Despite, or maybe because of recent high-profile blows to the planned implementation of such a system, EU Internal Market Commissioner Thierry Breton has once again called upon Member States to move forward with a unified EU patent.
Breton’s call comes at a time when the future of Europe’s Unified Patent Court (UPC) itself seems increasingly in doubt. The British Government has already confirmed that it will not be seeking membership of the Court following Brexit, and not long after that, Germany’s intended involvement was deemed “unconstitutional” by the country’s Federal Constitutional Court on the grounds that the UPC agreement was not passed by the Bundestag with the necessary two-thirds majority required, leaving any claimed ratification at odds with German Basic Law.
The UPC was intended to provide “one-stop” enforcement of European Patents, underpinned by a unified EU Patent that would be more efficient and cheaper to obtain for industries and innovators across the EU. The broad nature of such a patent was agreed between the European Council and the European Parliament back in 2012, but various setbacks and disagreements have meant that implementation of the system across the EU remains, at best, patchy, with the continued lack of a centralized EU patent court being seen by many as a critical issue.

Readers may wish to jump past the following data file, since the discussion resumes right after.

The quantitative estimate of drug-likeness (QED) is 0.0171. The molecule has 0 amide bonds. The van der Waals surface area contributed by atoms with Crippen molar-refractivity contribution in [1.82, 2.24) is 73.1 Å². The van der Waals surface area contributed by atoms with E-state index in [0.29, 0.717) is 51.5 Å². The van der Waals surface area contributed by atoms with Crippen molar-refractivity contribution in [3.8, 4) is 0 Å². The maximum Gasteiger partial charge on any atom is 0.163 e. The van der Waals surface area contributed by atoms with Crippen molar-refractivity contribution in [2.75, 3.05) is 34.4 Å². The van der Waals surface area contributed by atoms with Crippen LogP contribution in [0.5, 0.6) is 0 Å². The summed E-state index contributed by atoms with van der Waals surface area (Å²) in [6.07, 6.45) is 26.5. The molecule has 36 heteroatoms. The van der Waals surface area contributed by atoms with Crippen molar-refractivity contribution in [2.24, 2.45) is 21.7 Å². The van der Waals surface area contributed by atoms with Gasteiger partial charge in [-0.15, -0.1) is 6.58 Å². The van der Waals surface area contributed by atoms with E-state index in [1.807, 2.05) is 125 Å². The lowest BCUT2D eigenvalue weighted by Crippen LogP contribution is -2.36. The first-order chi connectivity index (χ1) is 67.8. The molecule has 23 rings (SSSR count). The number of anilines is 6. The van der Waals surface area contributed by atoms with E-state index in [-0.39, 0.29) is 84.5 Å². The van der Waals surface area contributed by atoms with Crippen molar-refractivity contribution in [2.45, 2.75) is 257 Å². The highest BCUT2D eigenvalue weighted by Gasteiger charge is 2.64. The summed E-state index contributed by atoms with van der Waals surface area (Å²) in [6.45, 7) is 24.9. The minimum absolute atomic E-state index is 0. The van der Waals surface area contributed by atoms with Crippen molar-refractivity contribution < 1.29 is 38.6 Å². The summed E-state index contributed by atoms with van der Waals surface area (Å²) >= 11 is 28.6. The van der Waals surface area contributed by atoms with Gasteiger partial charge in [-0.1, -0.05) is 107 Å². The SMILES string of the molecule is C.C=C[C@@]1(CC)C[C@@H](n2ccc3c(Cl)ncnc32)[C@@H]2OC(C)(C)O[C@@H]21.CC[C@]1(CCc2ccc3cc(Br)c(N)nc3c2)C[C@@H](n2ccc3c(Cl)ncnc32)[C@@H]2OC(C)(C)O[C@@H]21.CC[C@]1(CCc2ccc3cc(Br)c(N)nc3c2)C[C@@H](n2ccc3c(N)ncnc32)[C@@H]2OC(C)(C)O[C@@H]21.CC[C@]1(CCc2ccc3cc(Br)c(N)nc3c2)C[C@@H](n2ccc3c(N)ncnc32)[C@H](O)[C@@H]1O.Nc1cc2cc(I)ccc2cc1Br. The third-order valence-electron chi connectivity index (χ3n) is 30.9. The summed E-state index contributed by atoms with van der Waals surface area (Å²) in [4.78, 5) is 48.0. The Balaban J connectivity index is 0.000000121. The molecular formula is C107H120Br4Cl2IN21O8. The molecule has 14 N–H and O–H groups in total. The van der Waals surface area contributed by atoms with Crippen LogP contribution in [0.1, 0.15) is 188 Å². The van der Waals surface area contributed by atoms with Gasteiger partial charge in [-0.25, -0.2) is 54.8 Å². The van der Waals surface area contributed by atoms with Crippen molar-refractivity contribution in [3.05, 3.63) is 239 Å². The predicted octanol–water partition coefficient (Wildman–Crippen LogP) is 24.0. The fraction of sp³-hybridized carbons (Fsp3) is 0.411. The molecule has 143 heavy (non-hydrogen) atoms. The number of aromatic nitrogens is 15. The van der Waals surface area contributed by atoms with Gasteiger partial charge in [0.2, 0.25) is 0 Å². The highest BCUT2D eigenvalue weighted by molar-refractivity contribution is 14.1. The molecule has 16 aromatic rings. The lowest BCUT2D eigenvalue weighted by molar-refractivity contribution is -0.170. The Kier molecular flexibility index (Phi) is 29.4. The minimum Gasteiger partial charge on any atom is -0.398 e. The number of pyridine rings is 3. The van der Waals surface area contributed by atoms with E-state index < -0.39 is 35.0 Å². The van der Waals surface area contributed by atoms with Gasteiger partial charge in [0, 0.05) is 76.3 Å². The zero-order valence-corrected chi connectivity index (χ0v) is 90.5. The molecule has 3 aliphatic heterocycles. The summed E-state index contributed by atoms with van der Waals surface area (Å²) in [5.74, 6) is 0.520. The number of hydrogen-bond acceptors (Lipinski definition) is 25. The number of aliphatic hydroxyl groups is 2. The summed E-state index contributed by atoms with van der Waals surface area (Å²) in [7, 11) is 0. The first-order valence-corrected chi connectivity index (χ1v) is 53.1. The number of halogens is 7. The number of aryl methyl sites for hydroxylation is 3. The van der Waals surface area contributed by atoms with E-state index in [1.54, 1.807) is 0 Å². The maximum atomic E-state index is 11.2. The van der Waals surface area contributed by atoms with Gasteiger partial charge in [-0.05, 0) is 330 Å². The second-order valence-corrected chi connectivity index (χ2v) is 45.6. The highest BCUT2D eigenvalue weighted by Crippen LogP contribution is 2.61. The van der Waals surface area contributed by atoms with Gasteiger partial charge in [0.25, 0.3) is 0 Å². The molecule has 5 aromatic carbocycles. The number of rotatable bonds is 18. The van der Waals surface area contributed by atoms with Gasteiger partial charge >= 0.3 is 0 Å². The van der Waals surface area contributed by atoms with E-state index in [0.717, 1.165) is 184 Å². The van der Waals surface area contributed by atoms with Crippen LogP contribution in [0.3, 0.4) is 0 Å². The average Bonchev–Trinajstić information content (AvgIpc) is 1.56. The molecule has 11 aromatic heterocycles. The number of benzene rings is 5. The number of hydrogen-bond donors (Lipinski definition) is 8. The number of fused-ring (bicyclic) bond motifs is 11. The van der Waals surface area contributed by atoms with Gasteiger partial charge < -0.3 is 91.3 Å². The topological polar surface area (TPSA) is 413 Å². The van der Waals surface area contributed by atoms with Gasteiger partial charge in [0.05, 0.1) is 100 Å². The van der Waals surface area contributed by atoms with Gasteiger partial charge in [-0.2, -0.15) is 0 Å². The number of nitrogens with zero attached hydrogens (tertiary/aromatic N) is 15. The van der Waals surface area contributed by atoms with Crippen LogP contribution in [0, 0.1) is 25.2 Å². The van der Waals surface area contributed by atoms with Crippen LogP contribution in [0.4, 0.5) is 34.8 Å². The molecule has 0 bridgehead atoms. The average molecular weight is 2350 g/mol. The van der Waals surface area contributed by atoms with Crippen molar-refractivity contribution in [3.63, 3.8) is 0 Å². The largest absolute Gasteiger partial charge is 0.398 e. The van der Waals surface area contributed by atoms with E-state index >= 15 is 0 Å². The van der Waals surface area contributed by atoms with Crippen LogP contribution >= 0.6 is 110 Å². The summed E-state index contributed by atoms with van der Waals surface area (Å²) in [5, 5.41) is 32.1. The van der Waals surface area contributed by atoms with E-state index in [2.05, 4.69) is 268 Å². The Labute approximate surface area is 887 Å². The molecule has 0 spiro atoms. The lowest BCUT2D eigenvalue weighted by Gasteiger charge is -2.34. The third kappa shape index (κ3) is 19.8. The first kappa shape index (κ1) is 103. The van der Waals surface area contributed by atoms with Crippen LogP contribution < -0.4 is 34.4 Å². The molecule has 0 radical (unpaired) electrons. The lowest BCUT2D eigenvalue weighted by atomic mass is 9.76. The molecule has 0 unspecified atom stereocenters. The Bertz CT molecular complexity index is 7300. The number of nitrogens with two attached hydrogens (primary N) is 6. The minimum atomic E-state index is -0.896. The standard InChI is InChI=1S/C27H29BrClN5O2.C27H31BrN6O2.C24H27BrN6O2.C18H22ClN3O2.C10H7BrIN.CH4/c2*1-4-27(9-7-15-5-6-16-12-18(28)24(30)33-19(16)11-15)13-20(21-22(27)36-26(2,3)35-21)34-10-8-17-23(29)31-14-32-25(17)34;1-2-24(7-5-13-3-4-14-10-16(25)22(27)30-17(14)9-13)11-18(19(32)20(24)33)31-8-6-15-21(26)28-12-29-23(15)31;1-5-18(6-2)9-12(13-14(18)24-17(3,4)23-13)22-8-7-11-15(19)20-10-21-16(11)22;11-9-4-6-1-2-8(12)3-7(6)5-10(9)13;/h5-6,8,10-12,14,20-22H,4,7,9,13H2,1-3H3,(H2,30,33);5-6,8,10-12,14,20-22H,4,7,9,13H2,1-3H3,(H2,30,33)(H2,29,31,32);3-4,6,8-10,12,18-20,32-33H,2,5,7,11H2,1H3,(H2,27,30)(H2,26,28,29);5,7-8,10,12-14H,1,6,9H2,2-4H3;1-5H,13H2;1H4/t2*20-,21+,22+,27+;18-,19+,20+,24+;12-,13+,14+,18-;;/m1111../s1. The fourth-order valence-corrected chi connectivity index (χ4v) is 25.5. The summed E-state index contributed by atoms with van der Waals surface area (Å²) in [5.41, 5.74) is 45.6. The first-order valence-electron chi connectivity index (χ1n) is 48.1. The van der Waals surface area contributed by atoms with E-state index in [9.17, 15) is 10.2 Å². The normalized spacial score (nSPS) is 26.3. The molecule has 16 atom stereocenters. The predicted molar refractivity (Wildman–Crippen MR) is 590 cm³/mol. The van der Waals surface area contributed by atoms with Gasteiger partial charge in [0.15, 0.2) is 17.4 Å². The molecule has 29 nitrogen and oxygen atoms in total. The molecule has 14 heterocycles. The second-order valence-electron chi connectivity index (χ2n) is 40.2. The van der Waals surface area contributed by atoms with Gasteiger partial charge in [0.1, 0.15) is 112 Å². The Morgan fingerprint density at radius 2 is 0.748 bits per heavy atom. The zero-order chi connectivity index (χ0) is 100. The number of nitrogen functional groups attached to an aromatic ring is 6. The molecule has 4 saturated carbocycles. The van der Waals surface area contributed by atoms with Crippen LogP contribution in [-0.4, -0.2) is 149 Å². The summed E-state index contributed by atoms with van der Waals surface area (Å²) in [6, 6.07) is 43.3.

Apparently undeterred by such setbacks, in a recent meeting of the European Parliament’s Legal Affairs committee Breton said that one of his priorities following the COVID pandemic would be the proper implantation of a “single European patent system”. He said:
“The EU has a solid framework for intellectual property, but the current system has to become much more effective. It’s too fragmented and too expensive. And it has to be adapted to the challenges of the digital age and the environment. It’s a question of developing solutions that allow technologies to be shared. It’s a question of competitiveness.”
Of course, it remains to be seen whether Breton’s statement will have any impact on the ongoing impasse surrounding the UPC and the unified EU patent more broadly.